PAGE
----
Technical Challenges Faced by Fruit Winemakers

3286633678_89f408a0c7For us fruit winemakers, working with fruit is not always an easy endeavor. I would dare say that making fruit wine is more difficult and challenging than grape wine.

Despite the fact that all fruits will instinctively ferment to some degree under the right circumstances, there is a reason “fruit wine” really means “wine made from fruit other than grapes.” When asked why vitis vinifera won the world winemaking race, Dr. James Lapsley, wine historian and associate professor at the UC Davis Department of Viticulture and Enology explains, “Vinifera is unique in fruits in developing as much sugar as it does, thus resulting in a wine of 10-14% alcohol, which is more stable.

Ripe pineapple, for instance, is about 15% sugar. Therefore, most fruits need sugar additions, or water additions (to reduce acidity) or both. Vinifera makes itself, and hence became the standard.” Commercial fruit winemaking, by default, has largely become a quest for solidity and stability, dominant rather than self-inventing. One of the foremost battles any fruit winemaker wages is with the sugar content of the juice or must. Depending upon the pH of the preliminary material, for a wine to have adequate alcohol to be microbially constant as well as have the right texture in the mouth, winemakers aim for at least 11.0% ethanol. On the basis of the sugar-alcohol alteration factor utilized (0.538 is a general starting point), that would entail an initial sugar content of 20.45 %. Many fruits can hardly top out at 12.0% (be careful of pulpy pendant solids in any hydrometer analysis—it is best to centrifuge samples). With numbers like those, it rapidly becomes apparent that adding sucrose, honey, concentrate, or some erstwhile form of fermentable sugar is essential. Crowe (2007)

What a producer is keen to add to a wine depends upon their stylistic goals. A Japanese study reviewed in the American Journal of Oenology and Viticulture (vol. 46 no. 1 1995) suggests that fruit wines sweetened by means of glucose and fructose, as is found in grape juice and fruit concentrates, scored higher in taste panels than the similar fruit wine sugared by un-cleaved sucrose. A few winemakers get pleasure from the bouquet and extra body that some kinds of honey adds to a product at the same time some only sweeten their wines via similar-fruit concentrates.

Others merely skirt the sugar-addition problem by adding together grape or other fruit brandy to their fruit wines to boost the alcohol content. What a producer can add to a wine is dependant on their federal and state laws and will impinge on how they eventually label the bottled product.
For fruit winemakers in the U.S., TTB regulation group 27CFR4, listed at www.ttb.gov/regulations, is required reading. Ameliorate with slight of the “wrong” thing and all of a sudden an Upstate New York Pink Lady Apple Wine will have to be labeled as “Fruit Wine with Natural Flavors.”

Attaining the acid equilibrium right is the next challenge. The goal is to equal the level of acid to the completed wine style (sweet, dry, or fortified) while maintaining an adequate amount of acid for microbial solidity and color constancy, where pertinent. There is nothing erroneous with having a pH of 2.93 and a TA of 9.75 g/L in a raspberry dessert wine with 7% lingering sugar. The same final wine chemistry, in a dry apple wine, though, would be screamingly tart and the wine would be unhinged and unpleasant to drink. Crowe (2007)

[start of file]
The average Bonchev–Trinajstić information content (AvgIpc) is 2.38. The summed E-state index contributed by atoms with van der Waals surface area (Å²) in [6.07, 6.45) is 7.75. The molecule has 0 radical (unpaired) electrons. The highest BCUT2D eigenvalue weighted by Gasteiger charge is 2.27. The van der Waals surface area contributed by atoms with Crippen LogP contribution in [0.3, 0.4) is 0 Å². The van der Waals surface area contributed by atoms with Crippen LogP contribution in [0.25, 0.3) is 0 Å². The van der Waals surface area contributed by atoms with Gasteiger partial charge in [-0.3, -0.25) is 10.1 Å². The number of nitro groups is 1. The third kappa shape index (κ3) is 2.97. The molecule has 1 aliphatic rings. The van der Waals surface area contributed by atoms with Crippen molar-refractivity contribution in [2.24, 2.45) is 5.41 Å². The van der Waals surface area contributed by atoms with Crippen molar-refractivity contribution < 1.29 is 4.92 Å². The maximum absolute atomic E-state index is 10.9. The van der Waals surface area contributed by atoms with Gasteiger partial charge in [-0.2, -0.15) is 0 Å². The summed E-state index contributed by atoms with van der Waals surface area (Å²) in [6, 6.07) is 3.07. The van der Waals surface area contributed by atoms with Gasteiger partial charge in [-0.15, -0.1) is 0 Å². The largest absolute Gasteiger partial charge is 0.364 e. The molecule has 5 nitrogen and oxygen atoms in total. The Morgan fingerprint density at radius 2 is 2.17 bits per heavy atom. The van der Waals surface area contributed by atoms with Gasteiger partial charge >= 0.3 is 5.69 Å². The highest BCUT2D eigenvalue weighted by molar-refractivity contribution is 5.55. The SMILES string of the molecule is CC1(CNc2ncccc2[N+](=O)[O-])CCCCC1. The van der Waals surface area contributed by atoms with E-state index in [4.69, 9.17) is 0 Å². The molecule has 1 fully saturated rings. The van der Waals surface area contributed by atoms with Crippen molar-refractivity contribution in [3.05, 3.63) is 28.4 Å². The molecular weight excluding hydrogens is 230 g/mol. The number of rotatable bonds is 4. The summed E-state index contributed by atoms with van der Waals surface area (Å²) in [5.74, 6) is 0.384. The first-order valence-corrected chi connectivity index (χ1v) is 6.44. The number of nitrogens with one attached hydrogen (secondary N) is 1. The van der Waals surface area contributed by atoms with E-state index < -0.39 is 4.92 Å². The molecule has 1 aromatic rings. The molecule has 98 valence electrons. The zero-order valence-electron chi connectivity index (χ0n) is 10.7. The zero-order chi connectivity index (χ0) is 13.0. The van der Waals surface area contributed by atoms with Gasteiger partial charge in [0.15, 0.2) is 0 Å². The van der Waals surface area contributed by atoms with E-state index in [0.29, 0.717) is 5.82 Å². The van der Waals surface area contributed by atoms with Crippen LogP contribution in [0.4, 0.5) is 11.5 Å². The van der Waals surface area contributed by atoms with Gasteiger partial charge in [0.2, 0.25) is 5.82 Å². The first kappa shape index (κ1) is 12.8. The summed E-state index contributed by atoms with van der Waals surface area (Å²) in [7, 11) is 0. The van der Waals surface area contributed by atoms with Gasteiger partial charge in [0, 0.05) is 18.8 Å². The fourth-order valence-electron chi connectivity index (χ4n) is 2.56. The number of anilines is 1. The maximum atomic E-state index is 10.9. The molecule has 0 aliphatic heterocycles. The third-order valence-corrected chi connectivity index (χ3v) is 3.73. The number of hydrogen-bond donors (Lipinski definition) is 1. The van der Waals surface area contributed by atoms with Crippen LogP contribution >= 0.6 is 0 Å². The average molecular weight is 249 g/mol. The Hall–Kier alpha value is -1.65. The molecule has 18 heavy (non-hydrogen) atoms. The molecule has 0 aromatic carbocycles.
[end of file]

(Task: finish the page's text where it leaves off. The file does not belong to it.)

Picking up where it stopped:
The flip side is likewise hazardous. Low-acid musts (pH’s over 3.80 and TA’s below 5.0 g/L for example) can lead to bacterial incursion, stuck fermentations, high volatile acidity, a flat taste profile, greasy mouth feel, poor color, and a concise shelf life. Most winemakers conflict low acid musts by adding tartaric, citric, malic acid, or an amalgamation of all three. High acid musts are occasionally de-acidified using calcium or potassium carbonate, but time and again, then are simply thinned with water and have sugar added back to the required fermentation level. In the United States, winemakers can add water up to 35%.

Fruit winemaking is often a juggling act of sugar, acid, flavor, dilution ratios. Being intimate in the knowledge of these factors, how they are interpreted by various laws governing wine production and sales in the market will ensure a higher degree of success.
Another important factor and challenge facing fruit winemakers is the identification of “wine problems” or flaws and faults that can occur in the wine process. Being able to identify this early ensures being able to remedy these problems.

Here is a list of “wine problems” and more importantly, how to identify them and hopefully resolve them. This is the first post of a three part series. If interesting or useful, check out the other two parts.

Wine Faults and Flaws – part 1

Hopefully your winemaking life will never encounter these problems, but that is unlikely. Just like in life, challenges and overcoming issues in wine make us better winemakers. Focussing on quality control in your winemaking and when issues do happen (and they will), learning from them will fine tune your skills and help you produce sooner or later something fabulous.

If you need more good information on quality fruit wine production, contact me to purchase the ebook/PDF version of the Ultimate Fruit Winemaker’s Guide. Available for US$19.

Happy fruit winemaking!

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